The RM Unify team are constantly monitoring the performance of our service and we use the insights garnered to help us to deliver the best possible customer experience. This may be through product updates or, as in this case, user guidance to keep your users and data secure.
The recently deprecated RM Easymail product was an email platform to over 2 million users for around 15 years. During this time, we were able to build high levels of knowledge and understanding of email security issues. One key lesson learnt was that the incentive for bad actors to compromise email is always there for a number of reasons including:
- Sending spam, malware and phishing emails – people are far more likely to click on a link if they recognise who it is from.
- Setting forwarding rules to direct password reset emails.
- Downloading address books of further email addresses.
As such, it’s no surprise that there is a vibrant black market trade in compromised email accounts.
How might they get in?
Once raw email addresses have been gathered, attackers can very quickly auto-discover who hosts the email for the domain - in education this is now likely to be Microsoft Office 365 or G Suite. From here it is likely they try to brute force the account by systematically guessing the password over multiple attempts. RM Unify seeks to defend against this by not allowing the use of common passwords and by reducing the number of bad password attempts before the account is locked out. This reduces the risk significantly, but relies on:
- The password being strong.
- The password not already being known - for example not leaked through a data breach such as Yahoo. This shows the importance of using a different password per online service.
Faced with the type of defence offered by RM Unify, we have seen some efforts by attackers to use ‘cheap’ connections such as IMAP to test passwords. IMAP is a legacy email protocol used to connect desktop/smartphone mail apps to an email service like Office 365, but is increasingly being used by attackers to test thousands of user passwords in the hope of getting one right.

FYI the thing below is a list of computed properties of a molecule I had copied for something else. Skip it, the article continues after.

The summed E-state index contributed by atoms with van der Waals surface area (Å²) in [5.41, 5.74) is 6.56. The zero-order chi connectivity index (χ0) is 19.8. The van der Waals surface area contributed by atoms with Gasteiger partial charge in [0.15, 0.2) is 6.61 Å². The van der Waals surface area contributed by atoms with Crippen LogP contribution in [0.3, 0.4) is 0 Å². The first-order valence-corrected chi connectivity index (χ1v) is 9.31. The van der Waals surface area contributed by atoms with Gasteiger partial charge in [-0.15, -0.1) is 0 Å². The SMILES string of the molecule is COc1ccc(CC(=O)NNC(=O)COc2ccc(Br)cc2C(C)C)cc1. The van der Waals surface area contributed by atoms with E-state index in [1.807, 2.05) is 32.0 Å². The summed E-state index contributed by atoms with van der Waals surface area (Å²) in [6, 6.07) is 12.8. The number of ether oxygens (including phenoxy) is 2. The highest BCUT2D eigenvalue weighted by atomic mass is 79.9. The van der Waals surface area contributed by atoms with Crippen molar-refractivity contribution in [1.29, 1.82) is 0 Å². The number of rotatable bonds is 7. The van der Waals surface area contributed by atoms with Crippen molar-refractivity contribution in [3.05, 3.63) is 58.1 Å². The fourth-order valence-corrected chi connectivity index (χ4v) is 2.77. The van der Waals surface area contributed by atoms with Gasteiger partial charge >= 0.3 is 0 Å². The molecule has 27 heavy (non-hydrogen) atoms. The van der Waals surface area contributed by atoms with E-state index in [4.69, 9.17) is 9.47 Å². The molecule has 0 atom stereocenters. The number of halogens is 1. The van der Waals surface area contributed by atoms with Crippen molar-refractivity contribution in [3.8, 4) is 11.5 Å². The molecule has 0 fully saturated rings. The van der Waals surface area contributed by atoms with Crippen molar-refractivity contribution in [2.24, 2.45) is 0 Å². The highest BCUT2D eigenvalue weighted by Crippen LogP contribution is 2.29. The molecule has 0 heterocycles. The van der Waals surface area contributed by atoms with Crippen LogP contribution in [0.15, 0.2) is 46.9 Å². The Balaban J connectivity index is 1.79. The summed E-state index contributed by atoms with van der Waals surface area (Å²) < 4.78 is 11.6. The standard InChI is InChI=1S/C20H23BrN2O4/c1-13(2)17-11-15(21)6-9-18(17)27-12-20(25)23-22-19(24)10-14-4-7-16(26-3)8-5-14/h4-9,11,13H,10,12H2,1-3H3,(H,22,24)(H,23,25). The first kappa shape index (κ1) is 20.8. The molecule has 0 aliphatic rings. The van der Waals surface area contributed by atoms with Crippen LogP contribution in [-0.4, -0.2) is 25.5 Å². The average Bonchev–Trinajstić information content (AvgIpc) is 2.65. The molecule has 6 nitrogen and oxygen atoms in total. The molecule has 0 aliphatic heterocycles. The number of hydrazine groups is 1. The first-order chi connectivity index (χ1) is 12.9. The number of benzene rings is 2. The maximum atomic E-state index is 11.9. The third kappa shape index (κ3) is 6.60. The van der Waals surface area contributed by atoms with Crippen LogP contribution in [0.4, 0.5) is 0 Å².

What can you do to limit your exposure?
Whilst law enforcement agencies are trying to take down gangs conducting these operations, there are simple things that you can do. We recommend that you:
- Encourage the use of strong passwords throughout your school.
- Encourage a unique password for each online service. Password Managers can be used to save users needing to remember each one.
- Apply Multi Factor Authentication (MFA) on as many accounts as you can, but especially admin grade accounts.
- Disable IMAP, POP and SMTP in Office 365 - these protocols represent the 'low hanging fruit' in terms of brute force guessing of passwords. See the link below.
- Talk to RM about the Office 365 security configuration service.
Finally, use an SSO capable identity and access management system like RM Unify. In addition to the lock-out policy and blocking of common passwords, this reduces the number of passwords a user needs to remember (so they can make it stronger) and SSO removes the need for online services to store the user password at all; thus removing the risk that passwords are compromised if a service you use suffers a data breach.